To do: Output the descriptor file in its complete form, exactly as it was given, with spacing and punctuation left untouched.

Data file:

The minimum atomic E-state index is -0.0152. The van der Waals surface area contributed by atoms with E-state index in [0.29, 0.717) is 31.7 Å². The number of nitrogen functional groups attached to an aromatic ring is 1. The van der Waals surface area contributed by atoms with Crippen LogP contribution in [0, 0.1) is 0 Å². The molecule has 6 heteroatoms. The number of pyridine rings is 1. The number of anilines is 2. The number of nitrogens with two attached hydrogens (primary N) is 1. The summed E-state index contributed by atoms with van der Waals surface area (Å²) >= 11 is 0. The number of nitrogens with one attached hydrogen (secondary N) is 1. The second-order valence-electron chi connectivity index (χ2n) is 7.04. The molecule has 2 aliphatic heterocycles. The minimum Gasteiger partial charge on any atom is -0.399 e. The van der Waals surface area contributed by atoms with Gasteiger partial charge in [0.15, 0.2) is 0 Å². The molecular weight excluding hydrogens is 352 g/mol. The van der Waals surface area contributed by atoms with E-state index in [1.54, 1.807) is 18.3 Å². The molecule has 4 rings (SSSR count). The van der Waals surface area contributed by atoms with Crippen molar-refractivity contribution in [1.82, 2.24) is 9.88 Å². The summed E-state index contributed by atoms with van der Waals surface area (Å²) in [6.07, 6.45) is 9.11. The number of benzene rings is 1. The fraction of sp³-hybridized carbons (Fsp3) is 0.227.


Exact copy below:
The minimum atomic E-state index is -0.0152. The van der Waals surface area contributed by atoms with E-state index in [0.29, 0.717) is 31.7 Å². The number of nitrogen functional groups attached to an aromatic ring is 1. The van der Waals surface area contributed by atoms with Crippen LogP contribution in [0, 0.1) is 0 Å². The molecule has 6 heteroatoms. The number of pyridine rings is 1. The number of anilines is 2. The number of nitrogens with two attached hydrogens (primary N) is 1. The summed E-state index contributed by atoms with van der Waals surface area (Å²) >= 11 is 0. The number of nitrogens with one attached hydrogen (secondary N) is 1. The second-order valence-electron chi connectivity index (χ2n) is 7.04. The molecule has 2 aliphatic heterocycles. The minimum Gasteiger partial charge on any atom is -0.399 e. The van der Waals surface area contributed by atoms with Gasteiger partial charge in [0.15, 0.2) is 0 Å². The molecular weight excluding hydrogens is 352 g/mol. The van der Waals surface area contributed by atoms with E-state index in [1.54, 1.807) is 18.3 Å². The molecule has 4 rings (SSSR count). The van der Waals surface area contributed by atoms with Crippen molar-refractivity contribution in [1.82, 2.24) is 9.88 Å². The summed E-state index contributed by atoms with van der Waals surface area (Å²) in [6.07, 6.45) is 9.11. The number of benzene rings is 1. The fraction of sp³-hybridized carbons (Fsp3) is 0.227.